WASHINGTON -- The September jobs report that arrives Friday, a month before the presidential election, will likely sketch a dual picture: The job market continues to heal. Yet it's far from full health.
No incumbent since Franklin Roosevelt has faced re-election with unemployment so high. The rate was 8.1 percent in August, up from 7.8 percent when President Barack Obama took office in January 2009. Economists predict that the rate reached 8.2 percent in September, according to a survey by FactSet.
It would be the 44th straight month in which unemployment has topped 8 percent.
Still, the job market has been improving, sluggishly but steadily. Jobs have been added for 23 straight months. There are now 125,000 more than when Obama took office. Economists predict 111,000 more were added in September.
The administration's defenders argue that Obama shouldn't be held accountable for job losses early in his term. When he became president in the midst of the Great Recession, the job market was collapsing. In January 2009, the economy lost 818,000 jobs, the grimmest showing since 1949. In the first four months of his presidency, 3 million jobs vanished.
Obama's economic prescriptions, particularly an $862 billion stimulus plan, didn't kick in until months after his inauguration.
Since bottoming in February 2010, the economy has added about 4.4 million jobs. And private companies have added more than 5 million _ a figure the White House likes to emphasize.
But job gains in the private sector have been partly blunted by layoffs by state and local governments.
And as voters prepare to decide whether to back Obama or his Republican challenger, Mitt Romney, many of the job market's vital signs are faint:
_ More than 5 million people have been out of work for six months or more, up from 2.7 million when Obama took office. Before 2009, in records dating to 1948, the number of long-term unemployed had never reached 3 million. Federal Reserve Chairman Ben Bernanke has called long-term unemployment a "national crisis" that is causing millions to lose job skills.
_ Pay for private-sector employees, when adjusted for inflation, has dropped 1.6 percent since Obama took office. In a weak job market, employers have little reason to offer significant raises.
_ The percentage of Americans either working or looking for work fell to a 31-year low of 63.5 percent in August. That's partly because the vast generation of baby boomers has begun to retire. But another key factor is that hundreds of thousands of Americans have given up looking for work.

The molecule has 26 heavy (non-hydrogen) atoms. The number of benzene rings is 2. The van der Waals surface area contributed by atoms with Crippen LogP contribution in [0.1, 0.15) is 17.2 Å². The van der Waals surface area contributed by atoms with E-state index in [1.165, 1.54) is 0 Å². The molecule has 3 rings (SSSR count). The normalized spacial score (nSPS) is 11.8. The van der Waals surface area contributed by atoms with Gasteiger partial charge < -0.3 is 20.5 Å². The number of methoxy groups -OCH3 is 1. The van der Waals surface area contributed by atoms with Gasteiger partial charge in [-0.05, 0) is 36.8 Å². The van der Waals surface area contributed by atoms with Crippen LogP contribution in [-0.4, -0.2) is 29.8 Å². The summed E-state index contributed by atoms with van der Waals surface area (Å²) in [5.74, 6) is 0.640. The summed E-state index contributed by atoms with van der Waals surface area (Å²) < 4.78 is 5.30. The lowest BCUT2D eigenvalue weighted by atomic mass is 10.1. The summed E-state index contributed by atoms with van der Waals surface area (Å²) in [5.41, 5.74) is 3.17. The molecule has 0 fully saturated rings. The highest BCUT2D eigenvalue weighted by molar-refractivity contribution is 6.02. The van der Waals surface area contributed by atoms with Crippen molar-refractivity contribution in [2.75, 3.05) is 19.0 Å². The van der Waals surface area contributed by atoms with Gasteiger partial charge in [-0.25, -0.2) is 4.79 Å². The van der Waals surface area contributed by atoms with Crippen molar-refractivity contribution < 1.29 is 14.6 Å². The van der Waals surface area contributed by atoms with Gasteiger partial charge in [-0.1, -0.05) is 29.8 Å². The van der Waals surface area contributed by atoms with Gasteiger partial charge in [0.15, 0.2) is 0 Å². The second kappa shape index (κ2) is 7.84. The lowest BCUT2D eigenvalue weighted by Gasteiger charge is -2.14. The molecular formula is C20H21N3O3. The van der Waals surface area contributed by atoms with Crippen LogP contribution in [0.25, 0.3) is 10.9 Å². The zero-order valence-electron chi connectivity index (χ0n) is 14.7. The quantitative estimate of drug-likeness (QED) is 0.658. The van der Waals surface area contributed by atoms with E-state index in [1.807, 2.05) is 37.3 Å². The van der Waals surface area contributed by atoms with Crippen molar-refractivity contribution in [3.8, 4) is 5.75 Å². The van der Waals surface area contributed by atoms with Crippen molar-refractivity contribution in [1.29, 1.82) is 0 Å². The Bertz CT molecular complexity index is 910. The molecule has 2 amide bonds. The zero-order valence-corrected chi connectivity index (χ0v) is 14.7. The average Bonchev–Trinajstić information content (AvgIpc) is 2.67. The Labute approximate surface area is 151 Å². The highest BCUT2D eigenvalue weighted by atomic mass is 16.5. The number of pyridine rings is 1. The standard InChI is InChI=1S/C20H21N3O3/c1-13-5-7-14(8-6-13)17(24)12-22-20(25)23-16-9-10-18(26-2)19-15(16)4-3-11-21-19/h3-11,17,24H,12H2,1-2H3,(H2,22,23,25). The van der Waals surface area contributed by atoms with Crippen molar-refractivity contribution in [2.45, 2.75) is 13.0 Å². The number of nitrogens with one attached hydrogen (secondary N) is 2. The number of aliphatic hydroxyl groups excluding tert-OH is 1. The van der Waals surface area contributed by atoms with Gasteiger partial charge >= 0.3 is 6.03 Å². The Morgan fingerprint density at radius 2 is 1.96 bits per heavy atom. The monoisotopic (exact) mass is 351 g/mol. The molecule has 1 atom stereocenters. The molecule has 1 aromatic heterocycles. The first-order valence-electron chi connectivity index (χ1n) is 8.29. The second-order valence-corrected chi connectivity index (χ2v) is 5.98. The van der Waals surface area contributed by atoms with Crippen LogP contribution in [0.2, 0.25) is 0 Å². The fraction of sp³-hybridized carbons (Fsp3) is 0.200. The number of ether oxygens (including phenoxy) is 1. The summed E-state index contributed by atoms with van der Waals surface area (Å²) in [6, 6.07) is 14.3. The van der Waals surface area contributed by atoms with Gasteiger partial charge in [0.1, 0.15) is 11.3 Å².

_ More than 23 million Americans are either unemployed, stuck in part-time jobs because they can't find full-time work or want a job but have stopped looking. Romney used that figure to attack Obama's economic policies in Wednesday night's debate.
Few economists expect the job market to return to full health soon. The Federal Reserve, for instance, doesn't foresee unemployment falling below a normal level of roughly 6 percent before 2016.
Many economists say the recovery's persistent struggles are mainly the result of two causes: a financial crisis that dried up credit and a housing bust that left consumers feeling poorer and less willing to spend.
The U.S. economy, slowed by government cuts, weak manufacturing, a European economic crisis and tepid consumer spending, has been growing at a meager annual pace well below 2 percent. That is too tepid to generate strong job growth and significantly reduce unemployment.
High unemployment can cost presidents the White House. Unemployment was 7.8 percent when voters ousted President Gerald Ford in 1976. It was 7.5 percent when President Jimmy Carter lost to Ronald Reagan in 1980.
But Reagan survived 7.2 percent unemployment in 1984 to win re-election. Voters, who had seen the rate tumble from a peak of 10.8 percent two years earlier, felt the economy was improving.
Reagan's experience suggests that the level of unemployment matters less to voters than the direction in which it's heading.
Which might be good news for Obama's re-election hopes: Unemployment has fallen well below its October 2009 peak of 10 percent.